Run, don’t walk, to see an El Greco show. Domenikos Theotokopoulos, known as El Greco (1541–1614), is uniquely sublime and rarely had a bad day, so an exhibition of his work is certain to inspire. It doesn’t matter if the show’s intellectually dodgy or awkwardly arranged or blandly interpreted. It doesn’t matter if it’s in Timbuktu. Run, don’t walk. He’s that good.
Paris is far nicer than Timbuktu. The new show at the Grand Palais is called “Greco.” That warned me. El Greco now has a brand. The name says it all. Slap “Greco” on a billboard or banner, and you’ve grabbed an audience, much as a high-end logo does. It’s by no means a bad show. The art is gorgeous. I’d seen most of the paintings before, but some were fresh to me. The old favorites continued to dazzle. As much as I enjoyed seeing so many great things in the El Greco show, I found myself conjuring my inner 1980s. “Where’s the beef?”
This story isn’t an overview of El Greco. It’s more about how more and more museums present blockbuster shows these days.
I think the exhibition espouses to be a retrospective, but it’s not. A retrospective is a whopper of a show assembling not only an artist’s biggest hits but a deep representation of most if not all his themes. A retrospective is rare and generally happens on a milestone anniversary — the Pieter Bruegel show in Vienna I reviewed last year observed the 450th anniversary of his death — or it marks the accumulation of new discoveries and scholarship since the last retrospective. A real retrospective generally happens once a generation, if that soon.
The Paris show isn’t comprehensive. Its scholarship is good but narrowly focused, even episodic. It starts as a linear enterprise, moving from Crete, where El Greco was born, to Venice, where he was part of the circle of Tintoretto, to Rome, where he struggled to compete with the big artist enchiladas, and, finally, to his arrival in Toledo in 1577. A grand Crucifixion scene from 1595 gives us El Greco’s signature figure style: the elongated figure, in this case a poised, even slinky Jesus. He’s just been tortured to death but looks like a runway model. The show at this point seems most promising.
There, the show’s star rises 16 splendid feet. It’s the fabulous Assumption of the Virgin, from 1577–79, owned by the Art Institute of Chicago, which is co-organizing the show. It’s part of the big Toledo tomb commission in the church of Santo Domingo el Antigua that attracted El Greco from Rome to Spain. The patron hired El Greco long-distance. I don’t think he wanted to pay big pesetas for a name artist but definitely did want paintings done in what he called “the latest Roman style.” It’s monumental and I think it’s been cleaned for the show. This section concerns his early years in Toledo.
At that point, the fireworks fizzle. There’s a big section on architecture and a section on El Greco replicas — not studio copies but different versions he made of the same subject. It then awkwardly goes in reverse, back through the architecture section, through the section on Toledo, to a smashing finale. Entire swaths of El Greco’s career are missing, especially his late, wildly distorted, fiercely vertical altarpieces from after 1600. A midsize version of The Disrobing of Christ is there, the big version in the sacristy of the cathedral in Toledo. The Burial of the Count Orgaz, El Greco’s chef d’oeuvre isn’t there, which is understandable, but it’s unacknowledged. The Martyrdom of St. Maurice, from 1577, isn’t there. Commissioned by Philip II, it might have been El Greco’s golden ring to a career at the royal court had the king not hated it.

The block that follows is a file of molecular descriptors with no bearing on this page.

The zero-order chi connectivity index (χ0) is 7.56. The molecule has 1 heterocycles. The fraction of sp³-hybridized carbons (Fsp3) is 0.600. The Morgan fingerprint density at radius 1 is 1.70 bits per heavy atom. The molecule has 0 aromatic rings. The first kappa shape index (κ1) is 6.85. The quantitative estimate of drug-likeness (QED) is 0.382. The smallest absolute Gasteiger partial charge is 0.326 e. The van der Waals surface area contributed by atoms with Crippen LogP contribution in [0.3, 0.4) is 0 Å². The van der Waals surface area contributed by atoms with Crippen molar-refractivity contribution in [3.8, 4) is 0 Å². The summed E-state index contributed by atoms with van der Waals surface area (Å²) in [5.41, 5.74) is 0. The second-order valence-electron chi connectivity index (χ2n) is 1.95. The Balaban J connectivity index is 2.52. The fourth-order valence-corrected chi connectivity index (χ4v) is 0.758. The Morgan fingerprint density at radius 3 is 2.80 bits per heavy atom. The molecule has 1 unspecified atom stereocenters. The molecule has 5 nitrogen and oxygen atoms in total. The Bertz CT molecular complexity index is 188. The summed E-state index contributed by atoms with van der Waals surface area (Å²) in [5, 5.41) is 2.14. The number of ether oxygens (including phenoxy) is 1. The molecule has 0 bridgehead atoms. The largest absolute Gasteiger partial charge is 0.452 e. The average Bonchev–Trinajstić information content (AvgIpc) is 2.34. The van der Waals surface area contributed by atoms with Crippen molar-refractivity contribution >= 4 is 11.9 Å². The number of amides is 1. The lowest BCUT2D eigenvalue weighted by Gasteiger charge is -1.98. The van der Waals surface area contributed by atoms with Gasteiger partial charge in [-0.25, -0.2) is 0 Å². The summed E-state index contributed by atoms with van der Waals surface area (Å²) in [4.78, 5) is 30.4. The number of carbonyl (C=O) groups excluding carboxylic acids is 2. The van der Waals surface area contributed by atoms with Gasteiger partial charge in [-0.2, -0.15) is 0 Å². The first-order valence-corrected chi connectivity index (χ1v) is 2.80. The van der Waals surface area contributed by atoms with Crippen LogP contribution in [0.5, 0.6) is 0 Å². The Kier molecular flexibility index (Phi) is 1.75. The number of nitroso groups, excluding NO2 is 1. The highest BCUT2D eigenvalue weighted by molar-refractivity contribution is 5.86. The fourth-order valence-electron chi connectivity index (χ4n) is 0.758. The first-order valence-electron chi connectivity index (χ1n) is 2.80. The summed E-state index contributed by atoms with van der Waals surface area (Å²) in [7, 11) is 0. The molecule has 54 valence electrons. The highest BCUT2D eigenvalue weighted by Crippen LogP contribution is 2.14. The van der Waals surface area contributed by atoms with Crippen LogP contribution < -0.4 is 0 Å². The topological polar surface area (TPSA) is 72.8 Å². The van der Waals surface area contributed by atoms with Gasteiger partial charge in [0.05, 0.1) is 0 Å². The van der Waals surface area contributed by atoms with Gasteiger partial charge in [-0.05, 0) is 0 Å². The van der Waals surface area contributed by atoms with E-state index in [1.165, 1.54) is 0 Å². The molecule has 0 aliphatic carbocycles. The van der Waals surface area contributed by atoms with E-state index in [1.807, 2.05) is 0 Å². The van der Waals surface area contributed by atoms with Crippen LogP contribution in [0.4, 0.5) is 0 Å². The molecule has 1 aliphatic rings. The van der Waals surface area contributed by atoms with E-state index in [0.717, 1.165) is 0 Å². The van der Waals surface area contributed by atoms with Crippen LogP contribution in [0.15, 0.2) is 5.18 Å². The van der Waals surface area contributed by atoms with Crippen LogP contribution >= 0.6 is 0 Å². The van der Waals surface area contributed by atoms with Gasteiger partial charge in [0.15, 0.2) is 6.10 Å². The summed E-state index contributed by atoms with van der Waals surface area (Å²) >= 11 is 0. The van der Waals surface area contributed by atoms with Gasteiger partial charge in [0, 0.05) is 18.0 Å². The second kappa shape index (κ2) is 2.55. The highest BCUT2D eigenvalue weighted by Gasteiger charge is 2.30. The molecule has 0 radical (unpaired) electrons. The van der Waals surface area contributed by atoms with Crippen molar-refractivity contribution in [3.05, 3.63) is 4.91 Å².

What to say?
The very good catalogue, in Spanish but about to be published in English, has an informative, deeply researched essay on where El Greco fit in Toledo’s art market. It’s written by Richard Kagan, a renowned El Greco specialist. It would make an exhibition in itself. I’m fascinated by art markets, and Toledo’s was a hefty one. It was the largest and richest archdiocese in Spain and the seat of its cardinals. There were almost a thousand parish churches, 264 monasteries and convents, 229 shrines, and lots of hospitals, colleges, and chichi clubs, all with decoration needs. El Greco got some great commissions over the years but missed many others, had a small workshop, and was chronically broke. Why? Who were the buyers, what were the relationships, how did El Greco pitch his work, what was his niche? We have to buy the catalogue to learn these things.
Among his niches were very beautiful devotional pictures, mostly for home use. El Greco often painted many versions of the same subject, varying poses and gestures, or adding and subtracting landscapes or bits of iconography. There are too many sets of versions in the show when one or two of the greatest would establish that El Greco, like Murillo and Ribera and most busy Italian artists, pushed out the Virgins, the saints, and the Baby Jesuses in multiples. A group of St. Francis pictures, al El Greco favorite, would have been enough.
El Greco’s spooky scenes of a boy lighting a candle with a monkey and a jester by his side are in this section on versions. I’ve read a dozen interpretations of these three fable pictures over the years. What’s the latest take? They’re one-offs for El Greco since he didn’t paint scenes of everyday life or fable pictures, but why stick them in a section on how he tweaked subjects?
One of the pairings is magical but has more to do with evolution of style over years than how a busy business developed a tier of, say, pictures of St. Peter, some big and complex, some small and simple, depending on the buyer’s price point. The Penitent Mary Magdalene, from around 1577, is in the show. It’s in a Budapest museum, and I don’t believe I’d seen it. Its palette of blues and lilacs is enchanting. The form of the saint is sculptural and normally proportioned. Then, El Greco hadn’t started seriously stretching his figures.